Investing in the future is expensive. Be it an education, a home or a car, sometimes a loan is the only option to get a hold of a big-ticket item. As a young person, it can seem almost impossible to get approved for a loan without parental support. That\'s why understanding the ins and outs of the loan process can be essential to getting that check from the bank on your own. (To read more articles devoted to young adults, see Portfolio Management For The Under-30 Crowd, Competing Priorities: Too Many Choices, Too Few Dollars and Retirement Savings Tips For 18- To 24-Year-Olds.)

The Loan Process
When thinking about getting a loan, it can be important to look at the situation from the bank\'s perspective. To the bank, loans are a major source of revenue. The bank cuts you a check for a certain amount of money (principal), and you give the bank that same amount of money back as well as the interest that is charged for the privilege of letting you have that money. Interest payments are the lifeblood of most banks. (For more on this topic, see Analyzing A Bank\'s Financial Statements.)

Loans aren\'t hand-outs, and they shouldn\'t be approached as such; a bank\'s primary concern is determining whether or not you will be able to pay back your debt based on its time frame and agenda.

Banks judge potential borrowers based on a number of key things. Among them:

  1. Who: Who are you? What do you have to offer the bank?
  2. What: What\'s the money for? A bank is a lot more likely to lend money to someone who wants to build a home addition (and add equity) than someone who is planning on spending the money on consumption or disposable goods.
  3. Where: Where you\'re trying to get your loan from can be a big factor of whether or not you get it. Lending criteria can vary between a brick-and-mortar bank and an online financial institution as well as between various geographic regions - some lenders are going to be more prone to give than others.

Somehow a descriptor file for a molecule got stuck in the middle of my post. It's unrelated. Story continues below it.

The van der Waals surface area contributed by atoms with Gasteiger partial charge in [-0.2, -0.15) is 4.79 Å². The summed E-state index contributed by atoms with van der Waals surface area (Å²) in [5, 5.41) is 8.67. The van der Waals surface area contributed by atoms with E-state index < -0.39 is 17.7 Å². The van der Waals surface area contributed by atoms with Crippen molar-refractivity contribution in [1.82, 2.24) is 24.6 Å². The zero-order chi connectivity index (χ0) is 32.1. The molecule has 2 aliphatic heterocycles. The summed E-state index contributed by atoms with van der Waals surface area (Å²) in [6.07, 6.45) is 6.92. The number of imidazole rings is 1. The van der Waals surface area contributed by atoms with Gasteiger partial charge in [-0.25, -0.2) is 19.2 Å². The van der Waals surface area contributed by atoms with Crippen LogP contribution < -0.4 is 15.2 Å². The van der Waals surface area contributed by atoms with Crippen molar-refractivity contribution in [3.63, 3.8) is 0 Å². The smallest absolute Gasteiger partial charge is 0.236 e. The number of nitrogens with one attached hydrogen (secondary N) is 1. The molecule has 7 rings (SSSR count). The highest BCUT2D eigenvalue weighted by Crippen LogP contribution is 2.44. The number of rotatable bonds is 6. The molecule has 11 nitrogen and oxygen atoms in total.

4. When: The length and terms of the loan - both the interest rate and the duration of the loan - determine when banks can start recording a profit and also how much profit it will reap.
  5. How: Can the bank be sure that you will be able to pay the loan off based on the terms? How can you guarantee payback or at least hedge the bank\'s risk in some way?

Who You Are
Who you are is actually an important element of whether the bank will see you as a viable borrower. Believe it or not, you\'re being judged from the moment you walk in that door based on one of the few tools the lender has - your appearance. So dress the part: If you want to be treated like a professional, dress like one.

Right or wrong, the lender will use their biases and preconceptions in determining whether you\'re a good risk for the institution to take on. Also, don\'t be surprised if the bank does a background check on you. They will certainly be checking into your credit history. (To read more about credit, see The Importance of Your Credit Rating and Credit, Debit And Charge: Sizing Up The Cards In Your Wallet.)

What You Plan to Do
Since it\'s the bank\'s money, it\'s also the bank\'s business as to what you\'re planning on doing with it. If you need a bank loan to fund your gambling habit, chances are you won\'t be getting much in the way of financing.

If, however, you\'re trying to purchase or improve an asset - like a car, a home or your business - banks usually see this as a point in your favor.

Where You Plan to Borrow